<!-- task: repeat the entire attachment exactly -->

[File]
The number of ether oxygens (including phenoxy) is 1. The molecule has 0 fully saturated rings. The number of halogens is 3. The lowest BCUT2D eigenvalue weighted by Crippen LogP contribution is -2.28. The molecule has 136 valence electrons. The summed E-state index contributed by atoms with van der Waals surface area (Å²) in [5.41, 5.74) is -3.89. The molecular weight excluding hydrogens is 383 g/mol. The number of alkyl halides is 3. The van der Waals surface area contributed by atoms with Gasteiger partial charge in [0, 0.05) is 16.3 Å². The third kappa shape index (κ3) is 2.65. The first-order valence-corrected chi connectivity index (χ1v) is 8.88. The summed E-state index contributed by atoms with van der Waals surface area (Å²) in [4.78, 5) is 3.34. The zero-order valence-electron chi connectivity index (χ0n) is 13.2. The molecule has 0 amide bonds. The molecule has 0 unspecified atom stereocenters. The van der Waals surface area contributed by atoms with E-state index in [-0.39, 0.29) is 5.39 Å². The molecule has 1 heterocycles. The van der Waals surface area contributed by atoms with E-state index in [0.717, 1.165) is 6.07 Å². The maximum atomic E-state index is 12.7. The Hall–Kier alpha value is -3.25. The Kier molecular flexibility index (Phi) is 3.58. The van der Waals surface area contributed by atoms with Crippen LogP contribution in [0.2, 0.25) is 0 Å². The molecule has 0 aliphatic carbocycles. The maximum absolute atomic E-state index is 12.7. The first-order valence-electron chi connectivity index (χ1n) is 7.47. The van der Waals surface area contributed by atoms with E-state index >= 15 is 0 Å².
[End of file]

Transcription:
The number of ether oxygens (including phenoxy) is 1. The molecule has 0 fully saturated rings. The number of halogens is 3. The lowest BCUT2D eigenvalue weighted by Crippen LogP contribution is -2.28. The molecule has 136 valence electrons. The summed E-state index contributed by atoms with van der Waals surface area (Å²) in [5.41, 5.74) is -3.89. The molecular weight excluding hydrogens is 383 g/mol. The number of alkyl halides is 3. The van der Waals surface area contributed by atoms with Gasteiger partial charge in [0, 0.05) is 16.3 Å². The third kappa shape index (κ3) is 2.65. The first-order valence-corrected chi connectivity index (χ1v) is 8.88. The summed E-state index contributed by atoms with van der Waals surface area (Å²) in [4.78, 5) is 3.34. The zero-order valence-electron chi connectivity index (χ0n) is 13.2. The molecule has 0 amide bonds. The molecule has 0 unspecified atom stereocenters. The van der Waals surface area contributed by atoms with E-state index in [-0.39, 0.29) is 5.39 Å². The molecule has 1 heterocycles. The van der Waals surface area contributed by atoms with E-state index in [0.717, 1.165) is 6.07 Å². The maximum atomic E-state index is 12.7. The Hall–Kier alpha value is -3.25. The Kier molecular flexibility index (Phi) is 3.58. The van der Waals surface area contributed by atoms with Crippen LogP contribution in [0.2, 0.25) is 0 Å². The molecule has 0 aliphatic carbocycles. The maximum absolute atomic E-state index is 12.7. The first-order valence-electron chi connectivity index (χ1n) is 7.47. The van der Waals surface area contributed by atoms with E-state index >= 15 is 0 Å².